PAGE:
We will begin to present the ceremony of the Red Heifer from the Danby Mishnah, tractate Parah, starting in 1.1.
1.1…R. Eliezer says: The heifer whose neck is to be broken must be not more than one year old; and the Red Heifer (Parah Adumah) not more than two years old. But the sages say (this is a decision by the Sanhedrin): The heifer may be two years old and the Red Heifer three years old or four. R. Meir says: Even five years old. An older heifer is valid, but they may not suffer it to wait so long lest any hair in it turns black, and that it may not otherwise become invalid. R. Joshua said: I have never heard that any was valid save a ‘three year old’ (sheloshit). They said to him, Why do you use the term sheloshit? He said to them, Thus have I heard it but without explanation. Ben Azzai said, I will explain it. When you say shelishit (spelled different) it means the third in number in relation to others. But, when you say sheloshit it means something that is three years old. In like manner they have spoken of a four year old (reba’i) vineyard. They said to him, Why do you say reba’i? He said to them, Thus have I heard it without explanation. Ben Azzai said, I will explain it. When you say rebi’i (spelled different) it means ‘the fourth’ in number in relation to others. But, when you say reba’i it means something that is four years old. In like manner they have said if a man ate in a house afflicted with leprosy (zara’at) he becomes unclean if he stayed time enough to eat a half-loaf, the size of which is three to a kab (1.5 quarts). They said to him, Say, rather, eighteen to the seah. He said to them, Thus I have heard it but without explanation. Ben Azzai said, I will explain it. When you say three to a kab it means that it had not been liable to dough offering (dough is liable to be offered as a dough offering if it is made from more than five quarters of a kab). But, when you say eighteen to the seah it means the dough offering that was taken from it has lessened the loaf somewhat.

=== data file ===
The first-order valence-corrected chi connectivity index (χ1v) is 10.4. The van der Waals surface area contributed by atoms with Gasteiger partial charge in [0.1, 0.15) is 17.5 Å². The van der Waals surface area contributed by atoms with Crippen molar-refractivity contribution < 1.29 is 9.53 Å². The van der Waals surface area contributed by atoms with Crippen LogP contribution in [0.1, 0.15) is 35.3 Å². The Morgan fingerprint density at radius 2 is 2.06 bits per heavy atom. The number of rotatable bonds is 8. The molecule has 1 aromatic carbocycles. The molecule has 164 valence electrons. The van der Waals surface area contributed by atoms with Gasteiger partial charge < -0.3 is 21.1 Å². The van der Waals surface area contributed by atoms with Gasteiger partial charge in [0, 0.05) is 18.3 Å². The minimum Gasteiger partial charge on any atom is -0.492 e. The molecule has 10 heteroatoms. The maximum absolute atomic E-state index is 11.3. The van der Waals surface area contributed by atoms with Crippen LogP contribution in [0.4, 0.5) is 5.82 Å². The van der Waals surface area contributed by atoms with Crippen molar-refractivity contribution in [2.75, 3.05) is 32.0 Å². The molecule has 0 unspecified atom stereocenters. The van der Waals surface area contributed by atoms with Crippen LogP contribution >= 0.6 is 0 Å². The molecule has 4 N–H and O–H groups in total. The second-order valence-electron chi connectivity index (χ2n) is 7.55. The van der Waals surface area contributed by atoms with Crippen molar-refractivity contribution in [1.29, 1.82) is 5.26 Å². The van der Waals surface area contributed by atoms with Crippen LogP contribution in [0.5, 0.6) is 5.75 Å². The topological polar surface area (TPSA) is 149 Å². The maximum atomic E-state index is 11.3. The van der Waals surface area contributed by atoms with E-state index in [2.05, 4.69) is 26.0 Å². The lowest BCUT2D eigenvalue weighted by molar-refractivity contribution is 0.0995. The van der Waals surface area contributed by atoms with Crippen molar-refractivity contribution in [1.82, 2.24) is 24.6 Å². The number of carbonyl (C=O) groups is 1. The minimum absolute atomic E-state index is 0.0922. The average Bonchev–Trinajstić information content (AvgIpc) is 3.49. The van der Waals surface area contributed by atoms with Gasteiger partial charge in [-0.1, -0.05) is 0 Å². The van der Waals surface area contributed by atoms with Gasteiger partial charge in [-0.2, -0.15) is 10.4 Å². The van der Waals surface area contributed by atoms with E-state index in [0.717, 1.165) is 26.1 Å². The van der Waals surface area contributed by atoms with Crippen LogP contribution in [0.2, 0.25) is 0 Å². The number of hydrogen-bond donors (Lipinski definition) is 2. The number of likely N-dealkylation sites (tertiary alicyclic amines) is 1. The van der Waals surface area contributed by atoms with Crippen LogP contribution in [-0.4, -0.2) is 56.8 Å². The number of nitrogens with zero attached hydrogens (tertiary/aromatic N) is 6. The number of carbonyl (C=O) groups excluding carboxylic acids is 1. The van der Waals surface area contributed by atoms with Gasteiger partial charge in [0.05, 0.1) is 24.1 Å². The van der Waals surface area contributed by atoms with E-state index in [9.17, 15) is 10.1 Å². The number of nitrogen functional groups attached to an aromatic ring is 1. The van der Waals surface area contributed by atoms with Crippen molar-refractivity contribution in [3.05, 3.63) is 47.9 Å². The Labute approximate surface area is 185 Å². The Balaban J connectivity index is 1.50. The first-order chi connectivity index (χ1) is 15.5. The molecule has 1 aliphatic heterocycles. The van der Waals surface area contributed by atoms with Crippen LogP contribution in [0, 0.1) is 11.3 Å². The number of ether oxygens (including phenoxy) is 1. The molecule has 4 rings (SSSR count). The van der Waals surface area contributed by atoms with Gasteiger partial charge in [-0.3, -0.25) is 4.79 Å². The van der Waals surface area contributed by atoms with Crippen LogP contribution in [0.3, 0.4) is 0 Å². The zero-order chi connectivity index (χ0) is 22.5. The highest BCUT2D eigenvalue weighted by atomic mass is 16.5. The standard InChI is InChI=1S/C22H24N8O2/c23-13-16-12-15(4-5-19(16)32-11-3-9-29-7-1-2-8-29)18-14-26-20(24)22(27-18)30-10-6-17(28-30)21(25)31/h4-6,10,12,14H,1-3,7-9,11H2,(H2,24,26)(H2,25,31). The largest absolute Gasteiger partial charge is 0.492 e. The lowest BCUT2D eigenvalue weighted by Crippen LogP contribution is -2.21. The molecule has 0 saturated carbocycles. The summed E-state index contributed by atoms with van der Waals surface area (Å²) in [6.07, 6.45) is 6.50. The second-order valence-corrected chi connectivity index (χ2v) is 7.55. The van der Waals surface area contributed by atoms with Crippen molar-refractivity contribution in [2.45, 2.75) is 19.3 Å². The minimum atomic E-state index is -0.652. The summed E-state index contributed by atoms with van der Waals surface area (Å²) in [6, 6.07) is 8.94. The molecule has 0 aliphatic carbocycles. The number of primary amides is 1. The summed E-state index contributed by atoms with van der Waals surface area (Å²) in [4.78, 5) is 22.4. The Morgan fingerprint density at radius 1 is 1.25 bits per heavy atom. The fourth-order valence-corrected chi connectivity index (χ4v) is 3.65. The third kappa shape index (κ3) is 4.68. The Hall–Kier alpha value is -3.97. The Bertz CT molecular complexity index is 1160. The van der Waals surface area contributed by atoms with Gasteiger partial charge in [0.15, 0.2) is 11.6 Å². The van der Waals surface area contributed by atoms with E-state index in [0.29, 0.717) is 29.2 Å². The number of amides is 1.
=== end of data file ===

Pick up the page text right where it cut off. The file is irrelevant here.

1.2…R. Jose the Galilean says, Bullocks must be not more than two years old, for it is written, And a second year bullock of the herd you shall take for a sin offering (Num 8.8). But the sages say, They may not even be three years old. R. Meir says, Even if they are four years old or five they are valid; but they do not offer them that are old out of reverence (towards the Altar).
1.3…Lambs must be no more than one year old, and rams not more than two years old; and always the year is reckoned from day to day (a full calendar year). What is thirteen months old is not valid whether as a ram or as a lamb. R. Tarfon calls such a one a pallax (youth); Ben Azzai calls it a noked (herdsman); R. Ishmael calls it a parakhadeigma (counterfeit…all three words, although their exact meaning in these circumstances is uncertain, are given to show that at the age of thirteen months they are useless and invalid). If a man offered it he must bring for it the drink offerings of a ram, but it is not accounted to his credit as his prescribed animal offering. It it was thirteen months old and a day it counts as a ram.
1.4…The sin offerings of the congregation and their whole offerings (Korban Olah), the sin offerings (Korban Chata’at) of an individual, the guilt offering (Korban Asham) of a Nazarite and the guilt offering (Korban Asham) of a leper (metzora) are valid from the time they are thirty days old and upwards, even on the thirtieth day. And if they were offered on the eighth day (after they were born) they are valid (On the eighth day they are considered one year old. This applied to animals and humans. One year later, they are two years old. So, this mishnah gives us insight into Matt 2.16 and the birth of Yeshua, where Herod kills the two year old infants in Bethlehem. They were really one year old and younger. Biblically, and from this mishnah, we learn that life begins at conception). Vow offerings and Free Will offerings, Firstlings and tithe of cattle and the Passover offering are valid from the eighth day onwards, and even on the eighth day (after they were born).